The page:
The relevant variables in the supervisory relationship occur in the context of the supervisor, supervisee, client, and the setting in which supervision occurs. More care should be taken to: Identify the competencies necessary for substance abuse counselors to work with diverse individuals and navigate intercultural communities.
Identify methods for supervisors to assist counselors in developing these competencies. Provide evaluation criteria for supervisors to determine whether their supervisees have met minimal competency standards for effective and relevant practice. The Counselor Development domain encourages self-examination of attitudes toward culture and other contextual variables.
The Supervisory Alliance domain promotes attention to these variables in the supervisory relationship.
Department of Health and Human Services,p. Culture shapes belief systems, particularly concerning issues related to mental health and substance abuse, as well as the manifestation of symptoms, relational styles, and coping patterns.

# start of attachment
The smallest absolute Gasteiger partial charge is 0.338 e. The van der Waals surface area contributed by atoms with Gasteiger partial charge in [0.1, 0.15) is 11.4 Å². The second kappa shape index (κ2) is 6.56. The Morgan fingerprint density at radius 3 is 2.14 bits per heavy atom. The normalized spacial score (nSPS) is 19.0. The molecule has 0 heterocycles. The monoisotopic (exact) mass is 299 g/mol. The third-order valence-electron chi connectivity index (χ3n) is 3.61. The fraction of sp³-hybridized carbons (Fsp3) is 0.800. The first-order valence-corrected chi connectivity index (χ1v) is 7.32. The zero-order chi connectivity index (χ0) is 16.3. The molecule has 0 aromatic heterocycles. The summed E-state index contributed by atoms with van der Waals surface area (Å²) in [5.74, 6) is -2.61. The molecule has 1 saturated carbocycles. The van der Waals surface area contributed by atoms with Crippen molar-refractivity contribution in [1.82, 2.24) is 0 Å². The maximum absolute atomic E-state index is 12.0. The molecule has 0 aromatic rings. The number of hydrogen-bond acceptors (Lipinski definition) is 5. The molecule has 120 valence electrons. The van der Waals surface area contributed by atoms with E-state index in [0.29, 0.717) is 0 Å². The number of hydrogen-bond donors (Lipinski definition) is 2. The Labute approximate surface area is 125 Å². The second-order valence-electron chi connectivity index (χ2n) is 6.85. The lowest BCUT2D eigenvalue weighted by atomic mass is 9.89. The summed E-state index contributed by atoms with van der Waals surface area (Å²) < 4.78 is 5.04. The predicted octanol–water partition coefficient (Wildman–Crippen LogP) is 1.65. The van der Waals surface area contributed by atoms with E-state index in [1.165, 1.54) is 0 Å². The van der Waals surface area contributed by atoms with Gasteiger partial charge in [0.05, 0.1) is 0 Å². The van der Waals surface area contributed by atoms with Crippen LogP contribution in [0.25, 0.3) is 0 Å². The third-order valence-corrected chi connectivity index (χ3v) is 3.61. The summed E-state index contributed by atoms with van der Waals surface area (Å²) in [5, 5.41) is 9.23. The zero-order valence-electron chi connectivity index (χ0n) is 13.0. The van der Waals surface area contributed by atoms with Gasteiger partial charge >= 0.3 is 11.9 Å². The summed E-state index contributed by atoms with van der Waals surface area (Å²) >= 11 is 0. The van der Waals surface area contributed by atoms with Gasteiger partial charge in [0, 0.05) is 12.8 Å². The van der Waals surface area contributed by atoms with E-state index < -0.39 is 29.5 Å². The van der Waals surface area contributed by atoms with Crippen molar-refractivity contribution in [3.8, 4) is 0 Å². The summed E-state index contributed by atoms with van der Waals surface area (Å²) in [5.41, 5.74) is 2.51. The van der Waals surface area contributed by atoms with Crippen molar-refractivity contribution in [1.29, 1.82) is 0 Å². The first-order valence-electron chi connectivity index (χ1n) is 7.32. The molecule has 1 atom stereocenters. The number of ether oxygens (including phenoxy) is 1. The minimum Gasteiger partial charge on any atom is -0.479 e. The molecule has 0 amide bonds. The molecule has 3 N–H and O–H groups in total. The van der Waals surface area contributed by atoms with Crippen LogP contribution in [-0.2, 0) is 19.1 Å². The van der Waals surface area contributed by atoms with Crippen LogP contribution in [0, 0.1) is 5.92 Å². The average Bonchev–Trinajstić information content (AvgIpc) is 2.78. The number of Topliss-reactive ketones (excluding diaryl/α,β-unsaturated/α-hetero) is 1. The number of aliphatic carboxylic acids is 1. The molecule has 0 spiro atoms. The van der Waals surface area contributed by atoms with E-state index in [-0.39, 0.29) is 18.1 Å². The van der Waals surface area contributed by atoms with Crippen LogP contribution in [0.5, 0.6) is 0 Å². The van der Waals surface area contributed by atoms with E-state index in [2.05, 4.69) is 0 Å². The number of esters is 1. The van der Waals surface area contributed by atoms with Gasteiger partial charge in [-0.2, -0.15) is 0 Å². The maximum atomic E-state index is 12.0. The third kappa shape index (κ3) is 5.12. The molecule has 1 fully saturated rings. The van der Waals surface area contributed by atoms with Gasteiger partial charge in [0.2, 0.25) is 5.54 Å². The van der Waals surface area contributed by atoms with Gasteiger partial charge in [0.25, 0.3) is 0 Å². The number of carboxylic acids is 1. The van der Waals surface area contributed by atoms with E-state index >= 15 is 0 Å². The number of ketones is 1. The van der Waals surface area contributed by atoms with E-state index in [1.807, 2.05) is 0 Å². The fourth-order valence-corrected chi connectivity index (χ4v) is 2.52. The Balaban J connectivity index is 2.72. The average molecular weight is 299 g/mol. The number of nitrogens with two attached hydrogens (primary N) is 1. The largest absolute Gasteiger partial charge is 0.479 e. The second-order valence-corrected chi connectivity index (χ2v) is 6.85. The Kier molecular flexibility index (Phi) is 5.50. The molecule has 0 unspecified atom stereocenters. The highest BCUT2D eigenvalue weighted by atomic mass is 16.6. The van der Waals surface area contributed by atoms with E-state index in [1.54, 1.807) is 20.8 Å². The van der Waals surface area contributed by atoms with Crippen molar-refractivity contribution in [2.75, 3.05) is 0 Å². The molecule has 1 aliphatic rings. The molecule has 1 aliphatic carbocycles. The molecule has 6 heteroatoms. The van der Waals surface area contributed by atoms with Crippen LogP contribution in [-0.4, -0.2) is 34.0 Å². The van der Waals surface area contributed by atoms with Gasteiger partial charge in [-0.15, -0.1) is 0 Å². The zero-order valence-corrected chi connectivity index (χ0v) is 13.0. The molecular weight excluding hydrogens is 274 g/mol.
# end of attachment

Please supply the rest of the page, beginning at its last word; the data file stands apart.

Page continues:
There are three levels of cultural consideration for the supervisory process: Holloway emphasizes the cultural issues of the agency, the geographic environment of the organization, and many other contextual factors. Specifically, there are three important areas in which cultural and contextual factors play a key role in supervision: Becoming culturally competent and able to integrate other contextual variables into supervision is a complex, long-term process.
Cross has identified several stages on a continuum of becoming culturally competent see figure 4. Figure 4 Continuum of Cultural Competence Although you may never have had specialized training in multicultural counseling, some of your supervisees may have see Constantine, Regardless, it is your responsibility to help supervisees build on the cultural competence skills they possess as well as to focus on their cultural competence deficits.